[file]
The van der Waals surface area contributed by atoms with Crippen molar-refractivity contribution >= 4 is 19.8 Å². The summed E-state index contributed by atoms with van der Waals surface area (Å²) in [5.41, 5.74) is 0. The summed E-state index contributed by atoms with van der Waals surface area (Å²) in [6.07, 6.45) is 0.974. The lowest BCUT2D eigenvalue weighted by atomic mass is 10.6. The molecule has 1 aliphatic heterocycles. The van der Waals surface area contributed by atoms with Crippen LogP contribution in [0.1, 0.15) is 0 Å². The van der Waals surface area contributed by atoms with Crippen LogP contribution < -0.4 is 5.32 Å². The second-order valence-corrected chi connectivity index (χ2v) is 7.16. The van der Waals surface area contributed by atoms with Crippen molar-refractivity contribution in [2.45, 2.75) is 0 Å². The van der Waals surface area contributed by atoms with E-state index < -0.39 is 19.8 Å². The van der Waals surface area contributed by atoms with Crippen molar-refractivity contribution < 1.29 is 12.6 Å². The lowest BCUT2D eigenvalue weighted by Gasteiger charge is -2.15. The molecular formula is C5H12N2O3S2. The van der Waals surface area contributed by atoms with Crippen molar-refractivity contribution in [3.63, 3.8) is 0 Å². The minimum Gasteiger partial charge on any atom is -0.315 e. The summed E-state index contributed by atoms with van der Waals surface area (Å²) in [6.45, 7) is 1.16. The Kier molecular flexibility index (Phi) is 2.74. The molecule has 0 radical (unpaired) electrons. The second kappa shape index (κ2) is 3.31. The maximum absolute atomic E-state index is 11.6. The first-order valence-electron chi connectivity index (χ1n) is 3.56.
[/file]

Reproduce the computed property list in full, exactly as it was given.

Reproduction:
The van der Waals surface area contributed by atoms with Crippen molar-refractivity contribution >= 4 is 19.8 Å². The summed E-state index contributed by atoms with van der Waals surface area (Å²) in [5.41, 5.74) is 0. The summed E-state index contributed by atoms with van der Waals surface area (Å²) in [6.07, 6.45) is 0.974. The lowest BCUT2D eigenvalue weighted by atomic mass is 10.6. The molecule has 1 aliphatic heterocycles. The van der Waals surface area contributed by atoms with Crippen LogP contribution in [0.1, 0.15) is 0 Å². The van der Waals surface area contributed by atoms with Crippen LogP contribution < -0.4 is 5.32 Å². The second-order valence-corrected chi connectivity index (χ2v) is 7.16. The van der Waals surface area contributed by atoms with Crippen molar-refractivity contribution in [2.45, 2.75) is 0 Å². The van der Waals surface area contributed by atoms with E-state index < -0.39 is 19.8 Å². The van der Waals surface area contributed by atoms with Crippen molar-refractivity contribution < 1.29 is 12.6 Å². The lowest BCUT2D eigenvalue weighted by Gasteiger charge is -2.15. The molecular formula is C5H12N2O3S2. The van der Waals surface area contributed by atoms with Crippen molar-refractivity contribution in [3.63, 3.8) is 0 Å². The minimum Gasteiger partial charge on any atom is -0.315 e. The summed E-state index contributed by atoms with van der Waals surface area (Å²) in [6.45, 7) is 1.16. The Kier molecular flexibility index (Phi) is 2.74. The molecule has 0 radical (unpaired) electrons. The second kappa shape index (κ2) is 3.31. The maximum absolute atomic E-state index is 11.6. The first-order valence-electron chi connectivity index (χ1n) is 3.56.